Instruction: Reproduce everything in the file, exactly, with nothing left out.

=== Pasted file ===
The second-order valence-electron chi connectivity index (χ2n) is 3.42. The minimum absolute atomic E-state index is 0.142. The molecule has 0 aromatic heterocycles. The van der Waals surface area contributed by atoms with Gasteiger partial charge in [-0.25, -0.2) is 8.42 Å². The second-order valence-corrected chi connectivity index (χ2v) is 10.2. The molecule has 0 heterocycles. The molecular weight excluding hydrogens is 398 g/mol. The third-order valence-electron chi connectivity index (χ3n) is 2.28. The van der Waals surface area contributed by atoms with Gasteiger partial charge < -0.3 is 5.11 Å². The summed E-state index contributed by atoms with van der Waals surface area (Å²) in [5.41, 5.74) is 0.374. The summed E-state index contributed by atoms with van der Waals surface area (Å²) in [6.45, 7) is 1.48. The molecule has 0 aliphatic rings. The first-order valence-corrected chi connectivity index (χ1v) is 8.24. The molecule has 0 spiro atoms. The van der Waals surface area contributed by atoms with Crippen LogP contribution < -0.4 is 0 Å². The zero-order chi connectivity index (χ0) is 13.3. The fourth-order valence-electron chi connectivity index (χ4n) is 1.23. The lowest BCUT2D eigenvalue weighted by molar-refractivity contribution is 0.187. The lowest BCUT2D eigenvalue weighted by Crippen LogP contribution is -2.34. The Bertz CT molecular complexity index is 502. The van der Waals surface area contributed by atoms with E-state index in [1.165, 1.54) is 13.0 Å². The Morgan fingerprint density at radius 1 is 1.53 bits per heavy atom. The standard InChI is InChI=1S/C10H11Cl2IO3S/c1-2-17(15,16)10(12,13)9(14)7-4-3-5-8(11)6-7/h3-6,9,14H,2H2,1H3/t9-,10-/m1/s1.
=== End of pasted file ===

The second-order valence-electron chi connectivity index (χ2n) is 3.42. The minimum absolute atomic E-state index is 0.142. The molecule has 0 aromatic heterocycles. The van der Waals surface area contributed by atoms with Gasteiger partial charge in [-0.25, -0.2) is 8.42 Å². The second-order valence-corrected chi connectivity index (χ2v) is 10.2. The molecule has 0 heterocycles. The molecular weight excluding hydrogens is 398 g/mol. The third-order valence-electron chi connectivity index (χ3n) is 2.28. The van der Waals surface area contributed by atoms with Gasteiger partial charge < -0.3 is 5.11 Å². The summed E-state index contributed by atoms with van der Waals surface area (Å²) in [5.41, 5.74) is 0.374. The summed E-state index contributed by atoms with van der Waals surface area (Å²) in [6.45, 7) is 1.48. The molecule has 0 aliphatic rings. The first-order valence-corrected chi connectivity index (χ1v) is 8.24. The molecule has 0 spiro atoms. The van der Waals surface area contributed by atoms with Crippen LogP contribution < -0.4 is 0 Å². The zero-order chi connectivity index (χ0) is 13.3. The fourth-order valence-electron chi connectivity index (χ4n) is 1.23. The lowest BCUT2D eigenvalue weighted by molar-refractivity contribution is 0.187. The lowest BCUT2D eigenvalue weighted by Crippen LogP contribution is -2.34. The Bertz CT molecular complexity index is 502. The van der Waals surface area contributed by atoms with E-state index in [1.165, 1.54) is 13.0 Å². The Morgan fingerprint density at radius 1 is 1.53 bits per heavy atom. The standard InChI is InChI=1S/C10H11Cl2IO3S/c1-2-17(15,16)10(12,13)9(14)7-4-3-5-8(11)6-7/h3-6,9,14H,2H2,1H3/t9-,10-/m1/s1.